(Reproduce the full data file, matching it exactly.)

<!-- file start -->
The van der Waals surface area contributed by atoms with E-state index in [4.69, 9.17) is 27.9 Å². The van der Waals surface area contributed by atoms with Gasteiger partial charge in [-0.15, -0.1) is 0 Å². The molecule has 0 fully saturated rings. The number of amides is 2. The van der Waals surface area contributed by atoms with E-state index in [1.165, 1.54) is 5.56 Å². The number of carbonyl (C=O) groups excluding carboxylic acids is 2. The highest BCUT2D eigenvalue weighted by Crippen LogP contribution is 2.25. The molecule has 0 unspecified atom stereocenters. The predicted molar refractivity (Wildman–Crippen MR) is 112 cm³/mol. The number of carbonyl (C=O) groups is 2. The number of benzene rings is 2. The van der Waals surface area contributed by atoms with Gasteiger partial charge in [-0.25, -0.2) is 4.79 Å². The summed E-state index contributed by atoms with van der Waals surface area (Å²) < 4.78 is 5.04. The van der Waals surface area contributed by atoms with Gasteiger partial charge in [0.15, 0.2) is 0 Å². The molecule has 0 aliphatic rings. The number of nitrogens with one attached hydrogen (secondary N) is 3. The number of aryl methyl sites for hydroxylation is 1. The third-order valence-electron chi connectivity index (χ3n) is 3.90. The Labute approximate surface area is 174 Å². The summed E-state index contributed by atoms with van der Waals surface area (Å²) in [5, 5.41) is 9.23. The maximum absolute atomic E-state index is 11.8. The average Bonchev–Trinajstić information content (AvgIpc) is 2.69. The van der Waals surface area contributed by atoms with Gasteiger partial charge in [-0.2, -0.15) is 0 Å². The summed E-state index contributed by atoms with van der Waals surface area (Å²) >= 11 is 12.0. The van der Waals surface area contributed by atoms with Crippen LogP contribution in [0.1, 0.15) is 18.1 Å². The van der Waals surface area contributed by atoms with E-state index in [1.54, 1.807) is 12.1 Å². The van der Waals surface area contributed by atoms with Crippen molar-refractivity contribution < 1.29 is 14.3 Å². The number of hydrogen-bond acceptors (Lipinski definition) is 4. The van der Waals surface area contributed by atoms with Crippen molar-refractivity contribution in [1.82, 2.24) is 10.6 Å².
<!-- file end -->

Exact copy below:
The van der Waals surface area contributed by atoms with E-state index in [4.69, 9.17) is 27.9 Å². The van der Waals surface area contributed by atoms with Gasteiger partial charge in [-0.15, -0.1) is 0 Å². The molecule has 0 fully saturated rings. The number of amides is 2. The van der Waals surface area contributed by atoms with E-state index in [1.165, 1.54) is 5.56 Å². The number of carbonyl (C=O) groups excluding carboxylic acids is 2. The highest BCUT2D eigenvalue weighted by Crippen LogP contribution is 2.25. The molecule has 0 unspecified atom stereocenters. The predicted molar refractivity (Wildman–Crippen MR) is 112 cm³/mol. The number of carbonyl (C=O) groups is 2. The number of benzene rings is 2. The van der Waals surface area contributed by atoms with Gasteiger partial charge in [-0.25, -0.2) is 4.79 Å². The summed E-state index contributed by atoms with van der Waals surface area (Å²) < 4.78 is 5.04. The van der Waals surface area contributed by atoms with Gasteiger partial charge in [0.15, 0.2) is 0 Å². The molecule has 0 aliphatic rings. The number of nitrogens with one attached hydrogen (secondary N) is 3. The number of aryl methyl sites for hydroxylation is 1. The third-order valence-electron chi connectivity index (χ3n) is 3.90. The Labute approximate surface area is 174 Å². The summed E-state index contributed by atoms with van der Waals surface area (Å²) in [5, 5.41) is 9.23. The maximum absolute atomic E-state index is 11.8. The average Bonchev–Trinajstić information content (AvgIpc) is 2.69. The van der Waals surface area contributed by atoms with Gasteiger partial charge in [-0.2, -0.15) is 0 Å². The summed E-state index contributed by atoms with van der Waals surface area (Å²) >= 11 is 12.0. The van der Waals surface area contributed by atoms with Crippen LogP contribution in [0.1, 0.15) is 18.1 Å². The van der Waals surface area contributed by atoms with E-state index in [1.54, 1.807) is 12.1 Å². The van der Waals surface area contributed by atoms with Crippen molar-refractivity contribution < 1.29 is 14.3 Å². The number of hydrogen-bond acceptors (Lipinski definition) is 4. The van der Waals surface area contributed by atoms with Crippen molar-refractivity contribution in [1.82, 2.24) is 10.6 Å².